"NO major American poet has been treated worse by posterity than Robinson Jeffers," poet/critic dana gioia wrote in 1987, lamenting the lack of scholarly attention, an up-to-date selected poems, or a full-dress biography of this california writer who was once read voraciously and still inspires environmentalists.
a few things have changed since then, but the great poet of california's central coast is still widely overlooked. HERE is my humble attempt to try to bring this austere and charismatic man some attention. this is basically a travel piece about big sur and carmel, but with jeffers's life, work and times -- mostly the 1930s -- providing the framework.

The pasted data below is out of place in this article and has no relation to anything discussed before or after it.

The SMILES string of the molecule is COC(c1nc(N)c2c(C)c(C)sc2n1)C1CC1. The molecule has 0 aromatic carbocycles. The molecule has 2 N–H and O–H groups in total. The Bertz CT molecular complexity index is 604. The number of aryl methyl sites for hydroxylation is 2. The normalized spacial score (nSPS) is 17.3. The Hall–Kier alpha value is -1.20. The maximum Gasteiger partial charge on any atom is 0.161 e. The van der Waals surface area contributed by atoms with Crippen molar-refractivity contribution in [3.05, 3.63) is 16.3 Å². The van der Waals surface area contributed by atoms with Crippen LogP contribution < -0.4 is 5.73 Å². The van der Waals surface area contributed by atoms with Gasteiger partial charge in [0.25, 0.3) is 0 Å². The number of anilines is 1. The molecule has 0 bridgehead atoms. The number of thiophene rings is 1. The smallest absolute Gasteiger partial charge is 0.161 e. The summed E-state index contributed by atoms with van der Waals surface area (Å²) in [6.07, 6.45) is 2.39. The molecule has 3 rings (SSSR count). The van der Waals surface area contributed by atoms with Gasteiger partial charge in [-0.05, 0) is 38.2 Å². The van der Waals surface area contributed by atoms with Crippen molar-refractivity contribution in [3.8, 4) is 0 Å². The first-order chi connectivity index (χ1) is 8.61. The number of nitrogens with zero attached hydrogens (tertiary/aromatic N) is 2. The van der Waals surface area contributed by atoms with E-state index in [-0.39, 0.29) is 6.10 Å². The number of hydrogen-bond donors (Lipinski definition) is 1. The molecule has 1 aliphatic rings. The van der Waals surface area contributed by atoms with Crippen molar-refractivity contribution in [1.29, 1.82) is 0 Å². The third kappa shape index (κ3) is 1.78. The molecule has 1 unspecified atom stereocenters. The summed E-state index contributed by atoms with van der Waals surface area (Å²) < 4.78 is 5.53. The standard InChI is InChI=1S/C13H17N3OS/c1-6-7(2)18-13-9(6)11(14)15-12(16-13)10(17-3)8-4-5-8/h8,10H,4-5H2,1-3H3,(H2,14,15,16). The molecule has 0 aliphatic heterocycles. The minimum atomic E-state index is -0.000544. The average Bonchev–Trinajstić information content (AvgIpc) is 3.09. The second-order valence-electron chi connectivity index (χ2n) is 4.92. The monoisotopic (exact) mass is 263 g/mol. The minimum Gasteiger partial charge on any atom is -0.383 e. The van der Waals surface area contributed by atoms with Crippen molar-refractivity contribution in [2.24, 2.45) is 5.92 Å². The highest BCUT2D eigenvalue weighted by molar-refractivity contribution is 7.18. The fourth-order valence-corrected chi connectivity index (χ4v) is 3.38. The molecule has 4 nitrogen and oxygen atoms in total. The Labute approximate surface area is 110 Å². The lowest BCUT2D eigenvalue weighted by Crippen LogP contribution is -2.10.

so we visited Tor House -- the stone house jeffers had built, and the tower he built, almost single-handedly, for his wife by rolling stones up from the pacific -- the point lobos state park he captured in verse, as well as the henry miller library, dedicated to a writer who knew and admired jeffers.
while watching at the pacific's waves slam into the towering rocks, it was hard not to be struck with jeffers' vision of the california coast as both the geographic end of western culture's grand experiment and a renewing source for it.